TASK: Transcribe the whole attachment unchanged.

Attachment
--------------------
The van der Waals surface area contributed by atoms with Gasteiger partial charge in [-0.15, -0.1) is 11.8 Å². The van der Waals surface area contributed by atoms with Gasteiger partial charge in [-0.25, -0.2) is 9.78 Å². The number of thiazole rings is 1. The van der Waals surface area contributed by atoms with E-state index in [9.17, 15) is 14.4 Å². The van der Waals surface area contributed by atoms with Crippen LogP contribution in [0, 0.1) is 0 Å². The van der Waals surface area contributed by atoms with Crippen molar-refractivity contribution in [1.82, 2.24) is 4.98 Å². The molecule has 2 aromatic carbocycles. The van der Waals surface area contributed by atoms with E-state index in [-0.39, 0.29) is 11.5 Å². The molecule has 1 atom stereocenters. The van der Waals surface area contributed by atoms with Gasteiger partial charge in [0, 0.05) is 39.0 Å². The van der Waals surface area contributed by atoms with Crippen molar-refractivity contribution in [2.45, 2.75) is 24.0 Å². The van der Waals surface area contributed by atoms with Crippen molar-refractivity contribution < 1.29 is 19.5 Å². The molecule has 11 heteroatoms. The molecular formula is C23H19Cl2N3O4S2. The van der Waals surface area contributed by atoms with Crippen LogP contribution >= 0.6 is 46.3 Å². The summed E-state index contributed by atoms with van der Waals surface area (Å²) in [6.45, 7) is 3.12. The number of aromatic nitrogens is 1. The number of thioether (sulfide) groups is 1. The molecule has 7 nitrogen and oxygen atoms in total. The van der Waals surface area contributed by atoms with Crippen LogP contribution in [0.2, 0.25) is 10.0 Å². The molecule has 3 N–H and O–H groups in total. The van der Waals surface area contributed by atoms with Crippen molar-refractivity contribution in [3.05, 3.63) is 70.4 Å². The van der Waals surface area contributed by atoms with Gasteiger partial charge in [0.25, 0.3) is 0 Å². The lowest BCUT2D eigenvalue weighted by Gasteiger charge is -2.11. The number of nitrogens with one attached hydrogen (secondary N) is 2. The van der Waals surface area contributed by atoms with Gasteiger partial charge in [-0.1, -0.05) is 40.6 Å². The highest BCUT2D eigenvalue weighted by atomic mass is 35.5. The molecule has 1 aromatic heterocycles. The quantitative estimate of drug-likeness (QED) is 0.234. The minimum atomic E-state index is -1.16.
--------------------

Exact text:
The van der Waals surface area contributed by atoms with Gasteiger partial charge in [-0.15, -0.1) is 11.8 Å². The van der Waals surface area contributed by atoms with Gasteiger partial charge in [-0.25, -0.2) is 9.78 Å². The number of thiazole rings is 1. The van der Waals surface area contributed by atoms with E-state index in [9.17, 15) is 14.4 Å². The van der Waals surface area contributed by atoms with Crippen LogP contribution in [0, 0.1) is 0 Å². The van der Waals surface area contributed by atoms with Crippen molar-refractivity contribution in [1.82, 2.24) is 4.98 Å². The molecule has 2 aromatic carbocycles. The van der Waals surface area contributed by atoms with E-state index in [-0.39, 0.29) is 11.5 Å². The molecule has 1 atom stereocenters. The van der Waals surface area contributed by atoms with Gasteiger partial charge in [0, 0.05) is 39.0 Å². The van der Waals surface area contributed by atoms with Crippen molar-refractivity contribution in [2.45, 2.75) is 24.0 Å². The van der Waals surface area contributed by atoms with Crippen molar-refractivity contribution < 1.29 is 19.5 Å². The molecule has 11 heteroatoms. The molecular formula is C23H19Cl2N3O4S2. The van der Waals surface area contributed by atoms with Crippen LogP contribution >= 0.6 is 46.3 Å². The summed E-state index contributed by atoms with van der Waals surface area (Å²) in [6.45, 7) is 3.12. The number of aromatic nitrogens is 1. The number of thioether (sulfide) groups is 1. The molecule has 7 nitrogen and oxygen atoms in total. The van der Waals surface area contributed by atoms with Crippen LogP contribution in [0.2, 0.25) is 10.0 Å². The molecule has 3 N–H and O–H groups in total. The van der Waals surface area contributed by atoms with Crippen molar-refractivity contribution in [3.05, 3.63) is 70.4 Å². The van der Waals surface area contributed by atoms with Gasteiger partial charge in [0.25, 0.3) is 0 Å². The lowest BCUT2D eigenvalue weighted by Gasteiger charge is -2.11. The number of nitrogens with one attached hydrogen (secondary N) is 2. The van der Waals surface area contributed by atoms with Gasteiger partial charge in [-0.1, -0.05) is 40.6 Å². The highest BCUT2D eigenvalue weighted by atomic mass is 35.5. The molecule has 1 aromatic heterocycles. The quantitative estimate of drug-likeness (QED) is 0.234. The minimum atomic E-state index is -1.16.